back to top

The Hugely Important ‘Single Point’ in Composition

A- A+

Subscribe Below to Download the Article Immediately

You can also select your interests for free access to our premium training:

Your privacy is safe. I will never share your information.
Related course: Intuitive Composition

Working with a single point of interest in a photo is one of the most basic forms of composition available. It’s quite a common occurrence and it pays to know what to do with it.
A single point can provide interest to an otherwise plain photo. They’re usually fairly small and contrasting to the rest of the scene.
A photo doesn’t need any points of interest to be successful though. Just have a look at the most expensive photo in the world as an example.

The decision you have to make when working with a single point is where you want it to be in the frame. What justification does it have for being there, and what effect does it have on your photo?
When you place a single point, such as a person’s face, in the center of the frame, it needs no justification for being there but is by no means interesting.
Have a look at the photo below as an example.
This is the reason that the rule of thirds is so popular when it comes to taking photos of people. When the subject is slightly off centre, you can experiment with what’s in the rest of the frame, making the photo more interesting.
Central positioning on a girl smiling into the camera
If you’re going to have your single point of interest in the centre, it helps to make sure that the surrounding area is still interesting to look at.
Positioning like this often seems boring but it doesn’t have to be. Central positioning brings a strong sense of balance to the photo as there is equal weight on either side of the subject.
Here’s a similar photo, again of a person, but this time with surrounding detail to make the photo interesting.
Central positioning on a girl who is smiling at the camera with surrounding detail
Placing your point of interest slightly off centre creates a more dynamic photo with varying degrees of interest, depending on what you do with the rest of the frame.
In an ideal world, we’d be able to move the subject around the frame as we wish to add more interesting elements. Often, however, there will be constraints from where we’re shooting that will prevent this.
Simply putting someone slightly off centre will make a massive difference. But only if you have justification for doing so, such as a more interesting background.
red haired girl laying in the grass and smiling at the camera
When you place the single point close to the edge of the frame, you need to be more careful about the placement. The further out you go, the more unusual it will appear. It helps if the rest of the frame is interesting but for different reasons.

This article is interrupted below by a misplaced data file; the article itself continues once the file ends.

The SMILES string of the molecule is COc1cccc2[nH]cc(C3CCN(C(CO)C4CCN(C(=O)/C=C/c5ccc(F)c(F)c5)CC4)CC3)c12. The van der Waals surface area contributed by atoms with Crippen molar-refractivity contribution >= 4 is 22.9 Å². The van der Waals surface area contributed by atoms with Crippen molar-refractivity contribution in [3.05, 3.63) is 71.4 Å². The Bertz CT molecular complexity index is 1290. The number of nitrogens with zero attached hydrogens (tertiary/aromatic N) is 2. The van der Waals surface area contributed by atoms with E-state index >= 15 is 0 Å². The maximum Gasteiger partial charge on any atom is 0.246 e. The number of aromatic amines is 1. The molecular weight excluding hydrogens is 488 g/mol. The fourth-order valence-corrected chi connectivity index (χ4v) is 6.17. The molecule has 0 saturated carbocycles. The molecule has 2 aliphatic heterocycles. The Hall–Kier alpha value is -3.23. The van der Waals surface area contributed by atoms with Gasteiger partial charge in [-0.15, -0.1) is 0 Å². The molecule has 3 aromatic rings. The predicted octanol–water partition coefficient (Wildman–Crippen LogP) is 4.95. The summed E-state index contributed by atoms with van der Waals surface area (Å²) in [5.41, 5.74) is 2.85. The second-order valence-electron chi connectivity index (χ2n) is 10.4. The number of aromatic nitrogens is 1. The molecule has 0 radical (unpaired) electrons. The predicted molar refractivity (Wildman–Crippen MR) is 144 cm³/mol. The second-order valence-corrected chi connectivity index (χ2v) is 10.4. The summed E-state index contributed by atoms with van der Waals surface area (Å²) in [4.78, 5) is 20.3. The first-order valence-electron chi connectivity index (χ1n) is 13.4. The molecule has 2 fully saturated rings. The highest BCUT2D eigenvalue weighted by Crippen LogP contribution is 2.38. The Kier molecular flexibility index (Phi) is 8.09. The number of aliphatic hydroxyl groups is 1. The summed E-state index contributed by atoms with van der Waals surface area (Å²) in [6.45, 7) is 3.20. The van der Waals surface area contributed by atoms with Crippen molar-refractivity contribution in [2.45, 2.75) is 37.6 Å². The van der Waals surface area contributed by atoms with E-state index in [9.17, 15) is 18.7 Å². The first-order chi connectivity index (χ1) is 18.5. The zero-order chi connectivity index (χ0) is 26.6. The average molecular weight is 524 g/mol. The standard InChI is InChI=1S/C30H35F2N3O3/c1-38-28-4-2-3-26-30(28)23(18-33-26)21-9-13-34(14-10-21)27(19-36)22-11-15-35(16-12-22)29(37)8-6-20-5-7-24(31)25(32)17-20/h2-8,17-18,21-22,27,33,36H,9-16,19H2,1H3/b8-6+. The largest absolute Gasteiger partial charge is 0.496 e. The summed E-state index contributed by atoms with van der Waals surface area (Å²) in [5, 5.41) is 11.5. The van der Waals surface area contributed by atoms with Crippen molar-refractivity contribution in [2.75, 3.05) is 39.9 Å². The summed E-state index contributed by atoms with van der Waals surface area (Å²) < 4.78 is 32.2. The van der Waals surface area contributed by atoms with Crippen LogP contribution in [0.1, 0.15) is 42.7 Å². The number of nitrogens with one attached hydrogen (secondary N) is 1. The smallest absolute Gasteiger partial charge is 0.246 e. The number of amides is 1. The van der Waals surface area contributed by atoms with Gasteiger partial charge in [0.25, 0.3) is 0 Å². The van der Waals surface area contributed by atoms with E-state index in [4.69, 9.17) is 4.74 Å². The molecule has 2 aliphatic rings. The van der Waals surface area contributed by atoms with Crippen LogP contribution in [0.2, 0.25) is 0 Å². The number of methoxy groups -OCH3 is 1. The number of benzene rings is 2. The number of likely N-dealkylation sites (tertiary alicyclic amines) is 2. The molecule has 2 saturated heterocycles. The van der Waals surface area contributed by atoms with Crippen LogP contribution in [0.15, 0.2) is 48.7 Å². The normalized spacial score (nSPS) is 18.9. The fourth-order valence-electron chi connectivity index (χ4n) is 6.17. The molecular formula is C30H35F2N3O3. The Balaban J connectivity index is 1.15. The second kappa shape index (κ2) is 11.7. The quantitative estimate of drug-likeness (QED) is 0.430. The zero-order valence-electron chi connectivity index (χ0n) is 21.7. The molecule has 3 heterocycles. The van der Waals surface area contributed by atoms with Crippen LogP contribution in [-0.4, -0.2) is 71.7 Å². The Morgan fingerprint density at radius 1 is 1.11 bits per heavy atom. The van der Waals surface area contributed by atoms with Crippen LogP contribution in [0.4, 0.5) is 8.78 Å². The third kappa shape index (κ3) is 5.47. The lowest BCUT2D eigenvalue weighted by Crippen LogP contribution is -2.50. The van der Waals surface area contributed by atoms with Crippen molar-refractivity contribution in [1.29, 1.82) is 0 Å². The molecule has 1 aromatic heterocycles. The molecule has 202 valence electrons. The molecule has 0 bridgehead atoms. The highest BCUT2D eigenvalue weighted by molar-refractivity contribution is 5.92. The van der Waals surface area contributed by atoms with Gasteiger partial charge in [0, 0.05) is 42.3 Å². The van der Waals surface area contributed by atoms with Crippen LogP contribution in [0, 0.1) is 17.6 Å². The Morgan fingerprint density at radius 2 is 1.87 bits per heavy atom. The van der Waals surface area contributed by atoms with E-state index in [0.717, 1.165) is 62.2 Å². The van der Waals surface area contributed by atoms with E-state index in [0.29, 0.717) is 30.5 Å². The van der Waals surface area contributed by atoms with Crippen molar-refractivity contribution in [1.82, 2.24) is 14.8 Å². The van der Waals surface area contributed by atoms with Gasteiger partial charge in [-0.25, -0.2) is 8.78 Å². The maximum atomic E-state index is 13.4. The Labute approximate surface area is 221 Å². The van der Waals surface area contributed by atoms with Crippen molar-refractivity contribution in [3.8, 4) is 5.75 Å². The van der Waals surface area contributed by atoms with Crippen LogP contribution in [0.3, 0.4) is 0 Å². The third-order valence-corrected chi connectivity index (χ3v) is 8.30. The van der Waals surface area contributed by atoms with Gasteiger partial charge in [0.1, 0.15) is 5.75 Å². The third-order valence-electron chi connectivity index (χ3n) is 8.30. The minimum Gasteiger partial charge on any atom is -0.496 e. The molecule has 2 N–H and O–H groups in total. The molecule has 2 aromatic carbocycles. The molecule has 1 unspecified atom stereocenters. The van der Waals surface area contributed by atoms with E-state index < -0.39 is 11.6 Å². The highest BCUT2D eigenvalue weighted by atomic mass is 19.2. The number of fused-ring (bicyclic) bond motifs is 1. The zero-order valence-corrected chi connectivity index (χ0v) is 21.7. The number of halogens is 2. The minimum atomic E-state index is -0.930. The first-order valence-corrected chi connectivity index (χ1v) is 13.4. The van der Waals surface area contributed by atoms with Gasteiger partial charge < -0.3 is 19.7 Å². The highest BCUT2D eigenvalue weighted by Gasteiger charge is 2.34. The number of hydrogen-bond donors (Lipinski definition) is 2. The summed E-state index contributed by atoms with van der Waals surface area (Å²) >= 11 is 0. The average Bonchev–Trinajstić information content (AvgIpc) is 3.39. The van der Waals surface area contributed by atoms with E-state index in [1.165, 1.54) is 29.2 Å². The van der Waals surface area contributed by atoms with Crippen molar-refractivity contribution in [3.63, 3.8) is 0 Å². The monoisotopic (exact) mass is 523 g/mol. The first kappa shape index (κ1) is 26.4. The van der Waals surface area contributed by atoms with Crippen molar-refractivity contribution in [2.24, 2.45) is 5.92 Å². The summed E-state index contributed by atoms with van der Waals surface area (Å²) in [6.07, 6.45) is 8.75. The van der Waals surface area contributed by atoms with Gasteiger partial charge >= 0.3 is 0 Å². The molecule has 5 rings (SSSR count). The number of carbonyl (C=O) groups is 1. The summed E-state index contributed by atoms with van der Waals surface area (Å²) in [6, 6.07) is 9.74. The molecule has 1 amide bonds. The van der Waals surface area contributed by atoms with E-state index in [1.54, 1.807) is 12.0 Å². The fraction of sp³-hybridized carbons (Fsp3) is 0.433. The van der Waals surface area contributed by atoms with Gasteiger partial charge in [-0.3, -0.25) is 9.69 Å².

These are generally much more powerful photos with the power to evoke thoughts and feelings better than centrally positioned photos. They are, however, to be used with caution.
Over-doing this effect will leave your photos feeling boring and uninspired – less is more.
Have a look at the photo below. I wanted to express the feeling of aloneness in a great expanse. I included a large amount of water and a single boat way off to the edge of the photo.
It conveys the feeling exactly as I desired, turning an otherwise boring photo into an interesting one.
large amount of water and a single boat way off to the edge of the photo.
When you’re trying to decide exactly where to place the point within your frame, let your natural instinct dictate which position is best. Some areas will feel boring, some areas will feel unbalanced.
You can use the feeling of unbalance to your advantage though. It’s one of a long list of emotions that you can evoke with photography. If it works for the sort of photo you’re looking for, that’s a good thing.
I wanted the photo below to be unbalanced due to the precarious nature of the rocks that I was standing on.
The model situated at the bottom of the frame draws your eyes all the way down the frame which is already less balanced by its vertical orientation.
The photo is not straight. It’s hard to tell without a horizon. And I wanted the viewer to be confused as to why the photo appeared so unbalanced, adding to the effect.
a girl sitting between huge rocks at the bottom of the frame
A point of interest has to contrast with the rest of the frame in some way. That can be in size, colour, tone or shape.
There is no greater contrast in colour than that of black and white, especially true in the photo below.
The photo wasn’t cropped or Photoshopped to add a large amount of black area. It was just the nature of the lighting in the club when I took that photo.
The obvious crowd gives a feeling of depth and the lighting is dramatic. But we’re just as drawn to the blank space as we are to the white detail.
Our curiosity makes us explore the photo.
dramatic lighting on a performer in a crowd
Where you choose to place a single point in a frame is entirely up to you. Hopefully, now you will be aware of the implications of this placement.
Just remember, there are no rules to photography, only guides; take any education on composition with a pinch of salt.

Check out our article of understanding vantage point in photography next!

Show Comments (3)